A new headlining was fitted earlier in the year and the fact that the owner went to the trouble of putting one in what is ostensibly an historic motorsport car bodes well, doesn’t it?
And that promise is delivered because the underlying trim is very good; take a look at the slab of veneer across the dashboard, for example. It’s bright and clean and forms a wonderful backdrop for the beautifully of-the-period Veglia gauges and switches.
The seats are period tilting jobbies with extra, more modern, head restraints. The seats themselves are patinated but suit the ethos behind the car’s build, that of a competitive rally car albeit one that’s still presentable enough to be used as a daily driver and shown at your local classic car show without embarrassment.
Additional protection comes via a Safety Devices rear roll cage, a Life Hammer, and a fire extinguisher. Both the driver and passenger positions have mounting eyes installed for a full race harness.
An auxiliary fuse box has been fitted along with additional switches. The work looks to have been done well, and the switches are neatly labelled with Dynatape.
Oh, and a pair of cute little Sabelt straps act as door releases. Nice.
Spares include an alloy footrest for the passenger plus a stopwatch and a twin tripmeter. There’s a pair of Sabelt harnesses but they’re labelled as having been made in 2003, so are out of date.
Problems? Well, none as such but there are some marks on the fascia where additional instrumentation was fitted. Those tilting seats would probably need to be replaced if you wanted to compete in it, and you’d need to source in-date harnesses as well. But that’s all stuff that’s nice to do rather than a chore.
As you can see, there are bills for tens of thousands of pounds on file from the sort of folk you can trust like Richard Thorne. We are told that the engine has been uprated to 1.3 HF-spec, and it sits in a car with upgraded suspension and brakes, plus improved electrical and cooling systems. A sump guard protects the underside of the engine.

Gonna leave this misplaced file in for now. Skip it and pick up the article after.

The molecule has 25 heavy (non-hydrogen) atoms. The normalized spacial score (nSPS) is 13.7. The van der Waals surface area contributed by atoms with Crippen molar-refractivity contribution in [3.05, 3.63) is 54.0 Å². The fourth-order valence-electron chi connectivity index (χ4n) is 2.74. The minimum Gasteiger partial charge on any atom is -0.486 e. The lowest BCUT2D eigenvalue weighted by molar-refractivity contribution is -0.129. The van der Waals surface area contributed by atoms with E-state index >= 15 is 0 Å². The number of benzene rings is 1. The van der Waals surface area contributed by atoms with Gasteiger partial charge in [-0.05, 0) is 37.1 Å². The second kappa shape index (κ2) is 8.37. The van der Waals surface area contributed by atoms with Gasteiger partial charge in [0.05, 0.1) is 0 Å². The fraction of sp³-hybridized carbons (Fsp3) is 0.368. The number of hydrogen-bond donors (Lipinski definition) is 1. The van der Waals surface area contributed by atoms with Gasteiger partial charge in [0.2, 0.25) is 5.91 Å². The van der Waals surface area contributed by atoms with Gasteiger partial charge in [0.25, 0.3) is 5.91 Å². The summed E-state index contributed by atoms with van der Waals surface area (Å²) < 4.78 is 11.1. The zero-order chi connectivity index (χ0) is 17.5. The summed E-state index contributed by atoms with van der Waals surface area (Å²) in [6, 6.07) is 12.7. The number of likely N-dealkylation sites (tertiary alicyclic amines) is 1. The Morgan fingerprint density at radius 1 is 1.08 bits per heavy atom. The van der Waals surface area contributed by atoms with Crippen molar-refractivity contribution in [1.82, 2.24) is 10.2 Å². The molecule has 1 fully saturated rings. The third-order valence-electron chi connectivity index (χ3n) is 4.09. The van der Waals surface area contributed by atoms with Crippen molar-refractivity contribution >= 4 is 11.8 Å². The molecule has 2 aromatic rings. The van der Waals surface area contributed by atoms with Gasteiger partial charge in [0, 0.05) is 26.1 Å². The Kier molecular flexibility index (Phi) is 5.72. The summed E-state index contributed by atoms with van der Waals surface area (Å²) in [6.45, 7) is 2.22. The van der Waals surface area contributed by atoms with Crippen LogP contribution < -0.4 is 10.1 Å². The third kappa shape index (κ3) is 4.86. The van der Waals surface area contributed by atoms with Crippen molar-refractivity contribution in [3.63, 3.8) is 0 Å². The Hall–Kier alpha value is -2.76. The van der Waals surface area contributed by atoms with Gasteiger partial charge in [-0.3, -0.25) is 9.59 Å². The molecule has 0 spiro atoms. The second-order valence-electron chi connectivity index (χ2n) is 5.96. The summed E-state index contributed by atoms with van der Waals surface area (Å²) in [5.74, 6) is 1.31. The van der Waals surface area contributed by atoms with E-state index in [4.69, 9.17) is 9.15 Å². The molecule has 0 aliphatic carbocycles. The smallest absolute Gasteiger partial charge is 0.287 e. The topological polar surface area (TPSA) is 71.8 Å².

The vendor has had the engine tuned and set up to get it running perfectly – and given he estimates it’s only done about 300 miles in total since the engine work, it’s not yet run in and has a lifetime of reliable motoring ahead of it.
He’s driven a fair few Fulvias in his time and says he thinks this 1.3 HF-spec engine is as quick as a 1.6, especially as his car is a bit lighter than standard.
As you can see in the video, it starts well and revs beautifully – and listen to that induction rasp. Fuel injection has its place but you can’t beat the roar of twin carbs, can you?
The engine bay is workmanlike, in keeping with the car’s intended role.
The underside looks as solid as you’d expect given the attention it’s received. There is some red overspray, so a coat of underseal might be needed to tidy it up a little.
Last serviced in Spain in May 2022, there are extensive invoices from Lancia specialist Richard Thorne over the years; please see the invoices for the full details but the headline is that the Fulvia was taken out of storage in 2013 and checked over. It then had its engine rebuilt in 2017 and refitted with a new clutch.
There is other work recorded in 2015 including some welding and other mechanical bits and bobs.
The Lancia’s MOT ran out in December 2018 and while it is exempt by virtue of its age, we would strongly encourage the new owner to have it MOT’d at the earliest opportunity. The cost of an MOT is a small investment when offset against the purchase and upkeep of any classic vehicle, and it gives an independent, third-party assessment of the vehicles condition, which not only provides reassurance to the owner (and any subsequent purchasers) but might also be invaluable in the event of a bump when negotiating with the police and any interested insurance companies…
What We Think
Cars like this Lancia offer a multi-dimensional classic experience; whereas most classics sit in a garage and get trundled out occasionally for a run to the pub, this Fulvia offers a gateway to historic rallying, track days, or hillclimbing events.
It’s a helluva looker too, isn’t it? We’re huge fans of the earlier cars with their pretty quad headlamps, and this one looks terrific in its competition livery.
As to value, we think the virtual hammer will settle somewhere between £14,000 and £19,000, which isn’t only great value but it’s a fraction of what it would cost you to recreate it from scratch.
Viewing is always encouraged, and this particular car is located with us at The Market HQ near Abingdon; we are open weekdays 9am-5pm, to arrange an appointment please use the Contact Seller button at the top of the listing. Feel free to ask any questions or make observations in the comments section below, or try our ‘Frequently Asked Questions’.
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- Location: The Market HQ, Abingdon, United Kingdom
- Seller Type: Private
- Odometer Reading: 13000 (indicated)
- Chassis Number: 818131008425
- Engine: 1300
- Gearbox: manual
- Steering position: RHD
- Colour: Dark red
- Interior: Black
- Estimated Price: £14,000 - £19,000